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Tips for My Ten Year Old Self

By Eugene Chang

Being an international student isn’t easy. When placed in an alien and unfamiliar world completely different from your own, surrounded by people who speak different languages or celebrate different holidays, it is difficult to adjust. How would I have known this transition would be so hard? I moved to the United States when I was ten years old from Hong Kong. Here in the States, cars drive on opposite sides of the road, electrical outlets are completely different, soda cups are bigger than my face, and if you do not tip your waiter, you’re a terrible customer. The list goes on and on, and for a kid who spoke at best grammatically incorrect English, this was terrifyingly overwhelming. I made a ton of mistakes along the road, and the journey has most certainly been bumpy, but I enjoyed every moment of it. However, if I were to go back in time, sit my ten year old self down and talk to him, I would give him the following advice. Whether you’re an international student at USC who is scared of the new environment, or you’re a USC student thinking of going abroad this summer or later, I hope that my tips to my former self can benefit you as well.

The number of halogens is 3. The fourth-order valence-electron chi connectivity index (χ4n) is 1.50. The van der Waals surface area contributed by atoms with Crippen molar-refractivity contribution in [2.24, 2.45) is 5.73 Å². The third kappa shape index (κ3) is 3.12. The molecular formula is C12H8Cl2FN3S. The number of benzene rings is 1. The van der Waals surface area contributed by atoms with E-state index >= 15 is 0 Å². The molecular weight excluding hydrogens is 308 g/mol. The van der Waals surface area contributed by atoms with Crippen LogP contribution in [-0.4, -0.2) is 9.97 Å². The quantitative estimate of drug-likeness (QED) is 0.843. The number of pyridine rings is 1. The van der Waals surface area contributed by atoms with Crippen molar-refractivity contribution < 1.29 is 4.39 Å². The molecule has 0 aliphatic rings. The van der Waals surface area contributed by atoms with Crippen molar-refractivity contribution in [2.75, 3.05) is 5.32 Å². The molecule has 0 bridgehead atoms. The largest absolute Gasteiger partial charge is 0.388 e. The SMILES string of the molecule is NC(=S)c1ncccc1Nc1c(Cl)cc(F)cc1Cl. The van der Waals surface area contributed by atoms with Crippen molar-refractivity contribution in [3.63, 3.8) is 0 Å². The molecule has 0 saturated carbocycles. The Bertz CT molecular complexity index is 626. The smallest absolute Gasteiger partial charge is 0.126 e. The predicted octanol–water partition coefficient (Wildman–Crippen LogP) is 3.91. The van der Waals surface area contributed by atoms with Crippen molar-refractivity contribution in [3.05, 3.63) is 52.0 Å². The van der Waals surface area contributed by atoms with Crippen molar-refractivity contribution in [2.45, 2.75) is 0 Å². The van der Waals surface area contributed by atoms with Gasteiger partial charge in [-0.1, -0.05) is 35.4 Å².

1. Do not be afraid to ask for help.

Don’t understand what the teacher just said? Ask him or her to repeat it. Don’t know where your next class is? Politely ask a stranger for directions. Need help brushing up your English speaking and writing skills? Don’t be afraid to hire a tutor or to ask friends to practice speaking with you. Whatever your concern in this unfamiliar place is, people are always willing to help. It is completely ok to ask for assistance, because that is how people learn how to do anything! When I was little, I was extremely hesitant to ask for help because I was embarrassed about my thick Chinese accent and I didn’t want to burden anyone. That only ended up hurting me, because as I spent more time in the US, I learned that people are very friendly and will almost always help if you have a problem. Speaking of my irrational fear of speaking in English, here is my second tip.

Photo by Christopher Mance

2. Try to speak the native language as much as possible.